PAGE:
If the Affordable Care Act (ACA) – also known as Obamacare – gets repealed by the Supreme Court next year, it could weaken Medicare and increase costs for beneficiaries. Here’s what you should know.
Currently, about 60 million people are covered under Medicare, the federal health insurance program for people 65 and older and people of all ages with disabilities. Even though the main aim of the ACA was to overhaul the health insurance markets, most people don’t realize that the law also touches virtually every part of Medicare.
Without the ACA, Medicare beneficiaries will have to pay more for preventive care services, which are now free; they’ll have to pay more toward their prescription drugs; their premiums and deductibles will rise faster; and Medicare will face insolvency much sooner because of lost funding and cost cutting measures. With the help of Kiplinger’s Retirement Report, here is a more detailed breakdown of what happens to Medicare if the court invalidates the law.
Preventive care services will no longer be free
Thanks to the ACA, there’s no copayment or deductible for potentially life-saving screenings for cancer, diabetes, cardiovascular disease and other illnesses. Flu shots and annual wellness visits are also free. Before the ACA, beneficiaries had to pay 20 percent of the cost for most preventive care services, after their deductible was met.
The doughnut hole will return
Since 2011 the ACA has been steadily closing the prescription drug coverage gap, also known as the doughnut hole, in Medicare Part D by requiring drug manufacturers and insurers to pick up more of the cost. The hole was finally closed this year with seniors paying 25 percent of the cost for both generic and brand-name medications and manufacturers picking up 70 percent of the tab, while insurers kick in the remaining 5 percent. Before the ACA, seniors paid 100 percent of Part D prescription drug expenses while in the doughnut hole.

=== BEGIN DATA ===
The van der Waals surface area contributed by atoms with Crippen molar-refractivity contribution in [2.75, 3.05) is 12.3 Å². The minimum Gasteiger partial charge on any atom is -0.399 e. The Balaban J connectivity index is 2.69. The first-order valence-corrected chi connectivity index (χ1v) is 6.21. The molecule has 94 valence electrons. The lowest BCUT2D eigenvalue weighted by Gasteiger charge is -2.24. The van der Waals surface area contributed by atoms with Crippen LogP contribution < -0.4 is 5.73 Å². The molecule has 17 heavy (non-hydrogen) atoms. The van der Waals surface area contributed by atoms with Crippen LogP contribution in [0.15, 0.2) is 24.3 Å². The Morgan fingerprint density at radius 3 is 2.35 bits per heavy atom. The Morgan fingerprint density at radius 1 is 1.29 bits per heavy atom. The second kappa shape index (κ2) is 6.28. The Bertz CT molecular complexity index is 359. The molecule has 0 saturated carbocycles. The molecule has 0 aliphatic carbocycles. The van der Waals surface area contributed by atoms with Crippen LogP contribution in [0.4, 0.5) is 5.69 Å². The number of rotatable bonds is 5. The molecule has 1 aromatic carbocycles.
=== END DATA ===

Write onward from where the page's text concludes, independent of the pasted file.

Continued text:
Medicare premiums and deductibles will rise faster
The ACA also curbed Medicare payments to providers to help keep Medicare Part A deductibles and copayments in check. Similarly, Part B premiums and deductibles are much lower than projected before the ACA became law. From 2011 to 2020, Part B premiums increased 23 percent. From 2000 to 2009 – the nine years before the law’s passage – Part B premiums rose almost five times faster, increasing 112 percent over that period.
Medicare Advantage plans will be more expensive
The ACA requires Medicare Advantage plans to spend 85 percent of premium dollars on health care, not profits or overhead. The plans also can’t charge more than traditional Medicare for chemotherapy, renal dialysis, skilled nursing care and other specialized services.
Those restrictions dramatically lowered costs for Medicare Advantage plan enrollees. Since the ACA became law in 2010, the average Medicare Advantage premium has decreased by 43 percent while enrollment has increased 117 percent.
The ACA extended the solvency of the program’s trust fund by eight years to 2026, mostly by finding new sources of revenue and slowing the growth of payments to all providers. The Congressional Budget Office estimates that reversing those changes would cost the program $700 billion over 10 years, which would make Medicare almost immediate insolvent.
Jim Miller publishes the Savvy Senior, a nationally syndicated column that offers advice for Boomers and Seniors.
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